My long slow boring health journey

Those in my generation are aware of the dramatic shift in public health information over our lifetime. Much of what we believed 50 years ago is taboo today. We lived through fads of belief that tobacco was healthy, that processed food could substitute for raw foods, the three martini business lunch was sustainable, the crusade against fats, and more. Perhaps I was more sensitized to this evolution of beliefs. I was raised on an organic farm, studied nutrition, biology, biochemistry and public health policy in college and grad school, and spent much of my first 40 years in pursuit of elite athletic performance.

Early in the pandemic in 2020 I realized that I was in health crisis. It was the financial stress of closing my business and losing close friends to Covid that put me over the edge. I was actually in crisis earlier, it’s just that is when I noticed it and took action. My doctors were clear. My GP dictated a note to my medical chart said “Tony needs to lose weight”. The body that served me well as a Greco-Roman wrestling champion was working against me now. Of course, there are a lot of components to losing weight.

Since then, I’ve made these changes:
– Eliminated almost all sweets and added sugar
– Eliminated almost all flour products
– Eliminated almost all processed foods
– Cut down to less than one alcoholic drink per day
– Reduced meat
– Reduced restaurant meals to less than one per week
– Focus on preparing and eating 7 fruit and veggie dishes each day
– Added daily fiber supplement
– Adjusted medications for blood pressure and cholesterol
– Added doctor-recommended dietary supplements
– Set up specific actions to trigger increased water consumption
– Joined a community supported organic agriculture co-op.
– Took measures to improve sleep
– Take naps
– Limit desk time to 1/2 day
– Exercise daily, mostly walking 5 dogs
– Spend time working outdoors alone
– Use an Apple Watch and health apps to keep records
– Speak with various advisers, coaches, and therapists to fine tune my behaviors
– Limited eating to 7 hours per day with 17 hours fasting.

The changes were not sudden, they were not easy, and did involve quite a bit of experimentation, errors, and repeat learning, I read several books, took a few app-based courses, and kept a daily health notes section in my diary. In all, it was a lot of work!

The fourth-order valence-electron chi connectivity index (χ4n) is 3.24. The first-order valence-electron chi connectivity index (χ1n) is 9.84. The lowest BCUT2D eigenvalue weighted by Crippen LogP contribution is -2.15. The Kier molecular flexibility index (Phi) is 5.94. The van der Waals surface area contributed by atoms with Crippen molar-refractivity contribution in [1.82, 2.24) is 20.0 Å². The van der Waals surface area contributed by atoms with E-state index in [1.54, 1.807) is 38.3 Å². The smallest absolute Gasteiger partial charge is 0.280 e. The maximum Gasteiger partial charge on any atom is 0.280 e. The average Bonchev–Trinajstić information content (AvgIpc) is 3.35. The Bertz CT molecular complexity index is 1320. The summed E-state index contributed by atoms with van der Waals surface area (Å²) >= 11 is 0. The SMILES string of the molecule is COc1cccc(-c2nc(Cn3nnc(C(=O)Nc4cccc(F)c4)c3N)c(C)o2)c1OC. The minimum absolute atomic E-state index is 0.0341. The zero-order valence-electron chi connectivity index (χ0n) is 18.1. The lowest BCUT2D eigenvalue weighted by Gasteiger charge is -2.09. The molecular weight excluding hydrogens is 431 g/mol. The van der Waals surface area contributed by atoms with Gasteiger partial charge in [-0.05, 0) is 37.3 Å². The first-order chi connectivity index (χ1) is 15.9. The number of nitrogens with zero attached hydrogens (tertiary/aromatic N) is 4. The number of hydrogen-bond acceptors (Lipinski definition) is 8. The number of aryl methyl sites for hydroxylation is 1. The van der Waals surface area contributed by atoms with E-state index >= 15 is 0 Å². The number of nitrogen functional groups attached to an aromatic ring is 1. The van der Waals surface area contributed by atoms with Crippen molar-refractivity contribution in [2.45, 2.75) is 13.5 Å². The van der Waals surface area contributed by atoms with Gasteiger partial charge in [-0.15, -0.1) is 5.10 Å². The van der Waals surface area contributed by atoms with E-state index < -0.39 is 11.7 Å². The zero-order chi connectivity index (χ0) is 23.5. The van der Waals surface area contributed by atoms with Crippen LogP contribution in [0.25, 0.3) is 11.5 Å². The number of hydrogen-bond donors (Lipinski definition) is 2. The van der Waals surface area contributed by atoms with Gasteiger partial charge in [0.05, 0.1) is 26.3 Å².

The lack of dramatic immediate results from all these changes surprised me. Instead, what I am finding is slow, almost unnoticeable, tiny change over a long period of time. I sleep a little better. My belt is two notches tighter. My weight is down 15 pounds from its peak but I still have 15 more pounds to go. At my current pace, it could take another year. I’m OK with that. I notice a slow increase in my energy level and mental focus.

I am grateful for excellent preventative medical care. My cardiologist plainly says that I am not going to die from heath attack or stroke. I suspect that not too many patients make permanent life changes like I have attempted.

Lately I’ve taken advantage of the abundance of local organic fruits and vegetables to treat myself to a daily juice cocktail. (My Jack LaLanne juicer is pictured). My wife is concerned about possible adverse health effects. I am more analytical, read more, and know this is unfounded based on current public health information and our collective dietary knowledge.

My juice maker is especially useful now during peak harvest time.

My father turns 90 this coming month. He is healthy, sharp, active, athletic, and mostly living the life we all hope to live in retirement. Of course he has plenty of complaints about getting old. I don’t think that it is useful to sugar-coat it. Getting old sucks if your goal is to keep doing the active things you love to do. Yet I am grateful to have him as a close role model in my path toward better health.

I also have other friends and clients who are active and still working past age 75. I want to be like them. I think that just seeing them in my daily life is a blessing and an inspiration. I love my work and tend to dislike the alternative things people do in retirement.

Having written my experience, I realize that it is a dull story. Perhaps it might inspire someone else down a similar slow dull path toward better health.